Thomas Harbison historical marker

Thomas Harbison 1862-1936 (Q-55)

Botanist and educator. Pioneer in the study of flora, southeastern U.S. Highlands his base after 1886; taught here.

Location: US 64 (North Fourth Street) in Highlands
County: Macon
Original Date Cast: 2003

Thomas Grant Harbison (1862-1936) studied the flora of his native Pennsylvania before heading south in 1886 on a walking trip to North Carolina. He was smitten with the natural beauty of the mountains and their abundant plant life. At Highlands he accepted a position as principal at Highlands Academy in August 1886. His education was unconventional. Through correspondence courses offered by the University of the City of New York, he earned a B.S. and an A.M. and a Ph.D. from the National University (Chicago) in 1888. He boasted an extensive personal library and was largely self-taught. In 1896 he married Jessamine Cobb.

In 1897 George W. Vanderbilt employed Harbison as collector of plants for a herbarium at Biltmore, a post he held until the herbarium closed in 1903. Bringing specimens home from travels nationwide, he published his findings. Upon Vanderbilt’s death, his widow donated the collection to the National Herbarium in Washington, D.C. In 1905, Harbison began two decades of work for Harvard University as a field botanist for Arnold Arboretum. Once again, he traveled extensively between 1905 and 1926, preparing a revision of Sargent’s manual on trees.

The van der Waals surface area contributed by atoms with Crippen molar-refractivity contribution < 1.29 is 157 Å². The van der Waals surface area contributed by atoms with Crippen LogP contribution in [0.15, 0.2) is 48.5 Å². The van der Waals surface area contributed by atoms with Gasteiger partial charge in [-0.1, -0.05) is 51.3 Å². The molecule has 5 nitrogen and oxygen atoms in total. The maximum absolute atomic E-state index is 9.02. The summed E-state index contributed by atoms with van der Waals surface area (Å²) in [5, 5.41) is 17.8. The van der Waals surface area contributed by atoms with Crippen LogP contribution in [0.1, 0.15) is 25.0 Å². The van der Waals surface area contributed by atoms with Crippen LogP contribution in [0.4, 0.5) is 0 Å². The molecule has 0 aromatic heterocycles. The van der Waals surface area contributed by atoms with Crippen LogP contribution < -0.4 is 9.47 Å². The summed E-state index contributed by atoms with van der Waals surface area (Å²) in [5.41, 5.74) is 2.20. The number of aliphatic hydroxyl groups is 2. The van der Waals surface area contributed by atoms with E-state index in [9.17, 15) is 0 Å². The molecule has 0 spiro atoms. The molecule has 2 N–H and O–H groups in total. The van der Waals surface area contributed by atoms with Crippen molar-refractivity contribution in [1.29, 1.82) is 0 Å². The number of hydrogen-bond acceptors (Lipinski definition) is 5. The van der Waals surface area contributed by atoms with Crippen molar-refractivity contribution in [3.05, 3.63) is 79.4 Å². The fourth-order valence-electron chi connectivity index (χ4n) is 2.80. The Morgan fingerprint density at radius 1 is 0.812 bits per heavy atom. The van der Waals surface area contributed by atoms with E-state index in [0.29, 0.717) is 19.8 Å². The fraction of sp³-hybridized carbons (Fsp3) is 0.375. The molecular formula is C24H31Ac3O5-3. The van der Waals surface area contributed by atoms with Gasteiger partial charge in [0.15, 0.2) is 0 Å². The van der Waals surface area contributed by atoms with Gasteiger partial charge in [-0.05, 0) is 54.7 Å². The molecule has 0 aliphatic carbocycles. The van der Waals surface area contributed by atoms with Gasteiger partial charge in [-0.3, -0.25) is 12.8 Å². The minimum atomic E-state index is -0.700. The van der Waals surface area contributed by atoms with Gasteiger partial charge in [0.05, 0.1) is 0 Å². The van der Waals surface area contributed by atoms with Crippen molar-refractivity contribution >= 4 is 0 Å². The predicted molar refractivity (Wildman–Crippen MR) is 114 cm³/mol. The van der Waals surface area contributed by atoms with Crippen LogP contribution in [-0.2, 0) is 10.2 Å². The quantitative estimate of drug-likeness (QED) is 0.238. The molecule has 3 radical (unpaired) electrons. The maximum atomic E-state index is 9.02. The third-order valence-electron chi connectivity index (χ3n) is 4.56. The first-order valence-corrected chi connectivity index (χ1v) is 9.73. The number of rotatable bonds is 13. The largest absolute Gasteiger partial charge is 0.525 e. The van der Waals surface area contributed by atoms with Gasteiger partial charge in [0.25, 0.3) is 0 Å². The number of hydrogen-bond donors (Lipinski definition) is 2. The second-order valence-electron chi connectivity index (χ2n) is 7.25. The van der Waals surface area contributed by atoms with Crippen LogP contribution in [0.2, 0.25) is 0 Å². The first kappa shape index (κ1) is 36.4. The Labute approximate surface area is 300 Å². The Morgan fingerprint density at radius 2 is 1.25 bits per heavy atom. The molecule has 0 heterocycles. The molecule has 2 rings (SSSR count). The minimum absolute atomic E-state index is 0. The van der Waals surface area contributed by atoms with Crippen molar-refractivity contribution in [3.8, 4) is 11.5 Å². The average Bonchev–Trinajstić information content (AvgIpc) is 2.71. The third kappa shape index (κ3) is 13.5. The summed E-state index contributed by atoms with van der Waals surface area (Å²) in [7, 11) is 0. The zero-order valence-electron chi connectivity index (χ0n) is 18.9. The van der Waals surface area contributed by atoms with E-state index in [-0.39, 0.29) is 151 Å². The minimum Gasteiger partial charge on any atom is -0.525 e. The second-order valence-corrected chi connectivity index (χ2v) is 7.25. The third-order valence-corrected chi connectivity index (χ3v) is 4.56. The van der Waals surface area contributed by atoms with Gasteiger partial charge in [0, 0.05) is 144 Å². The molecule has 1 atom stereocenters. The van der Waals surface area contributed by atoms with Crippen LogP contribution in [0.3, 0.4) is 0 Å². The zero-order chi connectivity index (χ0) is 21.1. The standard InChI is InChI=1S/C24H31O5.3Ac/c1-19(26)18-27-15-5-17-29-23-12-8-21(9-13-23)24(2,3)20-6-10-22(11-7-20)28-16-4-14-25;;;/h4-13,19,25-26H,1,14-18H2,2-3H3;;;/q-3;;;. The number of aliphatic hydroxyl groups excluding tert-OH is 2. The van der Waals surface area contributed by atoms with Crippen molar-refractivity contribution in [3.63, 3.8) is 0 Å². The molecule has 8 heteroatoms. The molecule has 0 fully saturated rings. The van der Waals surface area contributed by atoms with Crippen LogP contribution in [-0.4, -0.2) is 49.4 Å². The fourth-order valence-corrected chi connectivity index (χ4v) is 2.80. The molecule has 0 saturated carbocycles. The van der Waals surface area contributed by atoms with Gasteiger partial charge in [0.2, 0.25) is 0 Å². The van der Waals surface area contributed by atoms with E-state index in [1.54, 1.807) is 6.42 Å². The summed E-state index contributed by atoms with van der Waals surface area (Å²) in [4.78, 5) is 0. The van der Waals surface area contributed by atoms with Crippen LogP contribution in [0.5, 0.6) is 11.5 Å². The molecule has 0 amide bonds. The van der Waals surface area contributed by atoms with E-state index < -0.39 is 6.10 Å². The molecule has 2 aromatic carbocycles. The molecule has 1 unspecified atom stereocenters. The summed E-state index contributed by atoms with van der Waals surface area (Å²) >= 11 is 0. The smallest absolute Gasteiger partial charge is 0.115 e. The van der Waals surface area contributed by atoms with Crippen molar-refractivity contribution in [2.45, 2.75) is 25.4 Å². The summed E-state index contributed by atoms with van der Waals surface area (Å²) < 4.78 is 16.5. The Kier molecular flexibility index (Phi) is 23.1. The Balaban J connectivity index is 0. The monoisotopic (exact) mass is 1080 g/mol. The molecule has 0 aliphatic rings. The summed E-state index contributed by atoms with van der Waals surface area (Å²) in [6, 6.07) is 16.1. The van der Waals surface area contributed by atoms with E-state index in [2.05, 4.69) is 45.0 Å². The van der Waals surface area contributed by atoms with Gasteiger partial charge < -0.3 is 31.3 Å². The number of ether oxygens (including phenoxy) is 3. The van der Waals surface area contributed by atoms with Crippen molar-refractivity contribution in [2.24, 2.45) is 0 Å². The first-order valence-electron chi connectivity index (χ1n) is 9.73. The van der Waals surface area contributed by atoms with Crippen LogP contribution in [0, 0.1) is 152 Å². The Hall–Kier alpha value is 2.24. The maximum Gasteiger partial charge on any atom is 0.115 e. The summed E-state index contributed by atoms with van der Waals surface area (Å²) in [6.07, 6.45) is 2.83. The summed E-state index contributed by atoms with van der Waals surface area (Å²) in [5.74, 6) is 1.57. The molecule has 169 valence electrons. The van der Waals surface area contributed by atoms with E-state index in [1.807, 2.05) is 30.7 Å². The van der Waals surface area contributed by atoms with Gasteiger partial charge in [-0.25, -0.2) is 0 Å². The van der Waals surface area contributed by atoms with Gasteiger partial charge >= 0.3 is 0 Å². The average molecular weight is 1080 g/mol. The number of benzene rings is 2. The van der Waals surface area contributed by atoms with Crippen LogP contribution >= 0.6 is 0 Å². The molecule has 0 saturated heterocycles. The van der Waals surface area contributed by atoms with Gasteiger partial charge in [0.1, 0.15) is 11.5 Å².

Harbison was a consultant to the federal government on national forests, a promoter of the Great Smoky Mountains National Park, and a landscape architect. His farm in the Highlands hosted field experiments with apples and other crops conducted by agronomists from Clemson, South Carolina. In a private venture Harbison grew specimens and shipped them on demand to customers across the country. Harbison’s time in the classroom remained dear to him. Looking back on his days teaching the children of poor mountain families in the vicinity of Highlands, Thomas Harbison remembered fondly: “Those were the happiest and most satisfactory years of my life.”

Harbison remained robust and active until the last year of his life. In 1933 he laid the groundwork for an herbarium at the University of North Carolina. The following year, Harbison was named curator of the herbarium, a position he held until his death. He is buried in Highlands.

Randolph P. Shaffner, Heart of the Blue Ridge: Highlands, North Carolina (2001)
“Auto-biographical Sketch of T. G. Harbison, A.M., Ph.D.” (unpublished typescript, 1926)
H. R. Totten, W. C. Coker, and H. J. Oosting, “Dr. Thomas Grant Harbison,” Journal of the Elisha Mitchell Scientific Society 52 (1936): 140-145
University of North Carolina hebarium website:

Related Topics: